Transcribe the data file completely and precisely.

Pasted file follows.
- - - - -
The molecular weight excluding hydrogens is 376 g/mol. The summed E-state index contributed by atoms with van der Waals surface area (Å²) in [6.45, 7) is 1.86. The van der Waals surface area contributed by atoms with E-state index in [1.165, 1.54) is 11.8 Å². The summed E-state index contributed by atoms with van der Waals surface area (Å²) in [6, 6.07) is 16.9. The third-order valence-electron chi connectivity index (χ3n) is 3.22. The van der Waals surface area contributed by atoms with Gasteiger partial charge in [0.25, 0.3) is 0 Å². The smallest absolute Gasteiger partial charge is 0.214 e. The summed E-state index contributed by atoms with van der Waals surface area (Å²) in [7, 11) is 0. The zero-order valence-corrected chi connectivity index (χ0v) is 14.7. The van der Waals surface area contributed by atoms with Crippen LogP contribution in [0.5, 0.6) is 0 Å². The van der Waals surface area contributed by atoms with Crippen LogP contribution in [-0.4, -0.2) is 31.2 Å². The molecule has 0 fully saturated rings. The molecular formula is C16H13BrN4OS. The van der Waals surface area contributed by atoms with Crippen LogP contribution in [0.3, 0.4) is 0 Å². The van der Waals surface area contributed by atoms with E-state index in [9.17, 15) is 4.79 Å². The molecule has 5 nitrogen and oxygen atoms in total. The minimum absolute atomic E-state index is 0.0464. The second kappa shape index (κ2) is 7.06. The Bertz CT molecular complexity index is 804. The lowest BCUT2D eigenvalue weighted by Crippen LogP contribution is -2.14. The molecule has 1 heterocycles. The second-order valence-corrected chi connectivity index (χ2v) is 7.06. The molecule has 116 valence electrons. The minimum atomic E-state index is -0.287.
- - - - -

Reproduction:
The molecular weight excluding hydrogens is 376 g/mol. The summed E-state index contributed by atoms with van der Waals surface area (Å²) in [6.45, 7) is 1.86. The van der Waals surface area contributed by atoms with E-state index in [1.165, 1.54) is 11.8 Å². The summed E-state index contributed by atoms with van der Waals surface area (Å²) in [6, 6.07) is 16.9. The third-order valence-electron chi connectivity index (χ3n) is 3.22. The van der Waals surface area contributed by atoms with Gasteiger partial charge in [0.25, 0.3) is 0 Å². The smallest absolute Gasteiger partial charge is 0.214 e. The summed E-state index contributed by atoms with van der Waals surface area (Å²) in [7, 11) is 0. The zero-order valence-corrected chi connectivity index (χ0v) is 14.7. The van der Waals surface area contributed by atoms with Crippen LogP contribution in [0.5, 0.6) is 0 Å². The van der Waals surface area contributed by atoms with Crippen LogP contribution in [-0.4, -0.2) is 31.2 Å². The molecule has 0 fully saturated rings. The molecular formula is C16H13BrN4OS. The van der Waals surface area contributed by atoms with Crippen LogP contribution in [0.3, 0.4) is 0 Å². The van der Waals surface area contributed by atoms with E-state index in [9.17, 15) is 4.79 Å². The molecule has 5 nitrogen and oxygen atoms in total. The minimum absolute atomic E-state index is 0.0464. The second kappa shape index (κ2) is 7.06. The Bertz CT molecular complexity index is 804. The lowest BCUT2D eigenvalue weighted by Crippen LogP contribution is -2.14. The molecule has 1 heterocycles. The second-order valence-corrected chi connectivity index (χ2v) is 7.06. The molecule has 116 valence electrons. The minimum atomic E-state index is -0.287.